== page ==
I don't mind Troi getting bridge certification. Ensigns serve on the bridge and take over crucial posts when the main characters leave the room all the time. Really, she should have been from the start, as should all the main characters, since they sat on the bridge.

And yeah, Data contradicting the teacher wasn't the scientific method at work, but him having knowledge of things she didn't. If he would have tested what she was saying and proven it false she would have believed him, but she had no reason to believe an amnesiac spouting off what was probably gibberish to her.
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Outsider65
Fri, Jun 9, 2017, 6:17am (UTC -5)
Re: TNG S5: Ethics

What I don't think is right is Beverly hiding a medical option from him and declaring she will hold him captive indefinitely to prevent him from his ritual suicide.

This is his life, and if he's willing to risk it to try an experimental procedure, that is his choice. Beverly's job was to tell him ALL the options, as well as the risks. You could argue that she thought the risk was too great, or that it would violate "do no harm". However, Worf is entitled to a second opinion, and to getting another doctor. Trying to keep him from knowing about the option or talking to the other doctor in order to manipulate him into doing what she wanted him to do was despicable. In fact, trying to prevent him from getting a second opinion was probably criminal.

Riker almost goes through with the ritual with Worf, indicating that it is not illegal, meaning Beverly has no authority or right to imprison him in sick bay. Even if she did have a legal grounds for keeping him there, she has no right to impose her will on him, to force her decisions and opinions on him, as she wanted to.

Writing this out made me realize why I detest Beverly. Well, in addition to her being insipidly bland, a horribly incompetent doctor who blatantly disregards patient rights, and the boyfriend talk with Troi. I hate Beverly because she's self-absorbed and manipulative. She's always trying to get her way, often through deception or coercion. Worf refuses to give blood to his sworn enemy? She runs to Picard, trying to use Picard's authority to force Worf into violating his own morals. And this despite the intended recipient vehemently saying he'd rather die than receive a transfusion. A family forbids her to perform an autopsy on their deceased son, but she really wants to? She does anyway, and runs to Picard. AGAIN. He basically shakes his head and says "I can't help you now." How many times has he gotten her out of trouble in the past?

There's something so horribly conniving and disgusting about the way she uses her friendship with Picard to her own gain, and the way she nags him when she doesn't get her way.

It's never, never about medical ethics with her, and always about her own desires and opinions. Her arguments are almost never rational or coherent, but always impassioned pleas based on her own ignorant standing. She never has a leg to stand on and isn't convincing even when she's right. She has no care for other people's cultures or circumstance, only her own ideas of what should be done. And she violates patients' desires, cultures, and morals left and right and declares them "stupid" without even attempting to understand them.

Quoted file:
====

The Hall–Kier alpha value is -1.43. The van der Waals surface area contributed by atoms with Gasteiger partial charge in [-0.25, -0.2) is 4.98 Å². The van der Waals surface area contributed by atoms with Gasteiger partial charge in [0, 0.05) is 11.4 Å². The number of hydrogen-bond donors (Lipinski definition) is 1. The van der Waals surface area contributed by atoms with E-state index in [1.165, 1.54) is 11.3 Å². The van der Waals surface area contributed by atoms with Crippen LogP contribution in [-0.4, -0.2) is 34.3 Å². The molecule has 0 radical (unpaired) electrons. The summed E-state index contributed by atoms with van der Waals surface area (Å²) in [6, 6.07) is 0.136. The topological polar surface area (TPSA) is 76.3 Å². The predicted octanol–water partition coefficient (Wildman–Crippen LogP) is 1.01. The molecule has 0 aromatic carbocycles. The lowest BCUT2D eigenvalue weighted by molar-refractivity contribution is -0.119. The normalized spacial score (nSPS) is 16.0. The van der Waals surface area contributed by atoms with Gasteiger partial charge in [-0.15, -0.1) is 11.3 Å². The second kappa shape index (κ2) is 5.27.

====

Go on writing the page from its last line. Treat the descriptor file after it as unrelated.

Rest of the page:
She's a weak, stupid character and an insulting two dimensional stereotype consisting of various "feminine" traits but no redeeming qualities. Weak, stupid, incompetent, emotional, irrational, ignorant, nagging, manipulative. These are all negative female stereotypes and they all describe her behavior. I've finally pinpointed why her very existence makes me angry. I find her extremely offensive.
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Outsider65
Fri, Jun 9, 2017, 4:20am (UTC -5)
Re: TNG S7: Parallels

Blue-eyed Data weirds me out. I'm so used to the jaundiced contacts. And the alternate bridge was a great improvement over the usual, I wish it was the actual design, the normal one looks ridiculous.

I'm all onboard for Doctor Ogawa. She looks pretty snazzy in that blue coat thing.

Good to see Wes again. I miss him, it's a shame he got put on a bus after being one of the few characters to get actual character development. I'd even take his season 1 nonsense of being the only intelligent character over his mom's blank stare, malpractice, and discussions of her sex life with Troi.

I suppose LaForge could have been there when Worf first docked or passed him in the halls. It's weird that we didn't see him during the first shift but maybe the initial one happened on its own?

I find it hilarious that the present Troi gives Worf at the end is all pink and sparkly. Very befitting of a manly warrior.

@Skywalker
"I just noticed the reality around 22 min where Troi and Worf are married — why would Troi have moved into Worf's tiny, windowless LT-and-below quarters? Troi has a nice place with a window.

And why don't Data and Geordi get nice quarters with windows? They're both LCDRs."

Geordi is blind. Data is a robot. Neither probably get much out of looking out a window. Worf is from a proud patriarchal society and probably insisted on his wife moving in with him, rather than the other way around, sort of like how Peter Parker feels bad when his wife does stuff like buy furniture for their apartment even though she makes a lot more money than he does and doesn't have a problem with being the one paying for stuff. Men are traditionally the ones who provide, and a lot of them, especially in fiction, have had that role so ingrained in them they have trouble letting it go and feel guilty or inadequate if they're not the ones providing, even if it would be more logical to let the wife do some or even all of the providing. Or maybe it's just a convenience of the plot, but I like my rationalization better.